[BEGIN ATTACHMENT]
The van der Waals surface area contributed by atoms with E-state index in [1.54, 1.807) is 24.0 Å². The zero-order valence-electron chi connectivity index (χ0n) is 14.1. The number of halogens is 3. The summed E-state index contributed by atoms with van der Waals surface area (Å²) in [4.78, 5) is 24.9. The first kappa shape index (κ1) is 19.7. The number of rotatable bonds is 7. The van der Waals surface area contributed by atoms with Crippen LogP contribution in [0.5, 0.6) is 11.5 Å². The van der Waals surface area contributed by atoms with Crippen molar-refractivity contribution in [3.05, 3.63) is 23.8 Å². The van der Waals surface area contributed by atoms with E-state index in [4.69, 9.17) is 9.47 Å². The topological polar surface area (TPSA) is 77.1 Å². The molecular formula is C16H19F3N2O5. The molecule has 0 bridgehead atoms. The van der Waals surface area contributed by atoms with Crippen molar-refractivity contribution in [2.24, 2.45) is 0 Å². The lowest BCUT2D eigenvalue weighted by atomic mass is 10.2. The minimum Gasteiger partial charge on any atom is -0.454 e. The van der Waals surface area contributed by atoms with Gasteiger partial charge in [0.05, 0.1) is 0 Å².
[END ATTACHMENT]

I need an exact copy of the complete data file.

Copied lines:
The van der Waals surface area contributed by atoms with E-state index in [1.54, 1.807) is 24.0 Å². The zero-order valence-electron chi connectivity index (χ0n) is 14.1. The number of halogens is 3. The summed E-state index contributed by atoms with van der Waals surface area (Å²) in [4.78, 5) is 24.9. The first kappa shape index (κ1) is 19.7. The number of rotatable bonds is 7. The van der Waals surface area contributed by atoms with Crippen LogP contribution in [0.5, 0.6) is 11.5 Å². The van der Waals surface area contributed by atoms with Crippen molar-refractivity contribution in [3.05, 3.63) is 23.8 Å². The van der Waals surface area contributed by atoms with E-state index in [4.69, 9.17) is 9.47 Å². The topological polar surface area (TPSA) is 77.1 Å². The molecular formula is C16H19F3N2O5. The molecule has 0 bridgehead atoms. The van der Waals surface area contributed by atoms with Crippen molar-refractivity contribution in [2.24, 2.45) is 0 Å². The lowest BCUT2D eigenvalue weighted by atomic mass is 10.2. The minimum Gasteiger partial charge on any atom is -0.454 e. The van der Waals surface area contributed by atoms with Gasteiger partial charge in [0.05, 0.1) is 0 Å².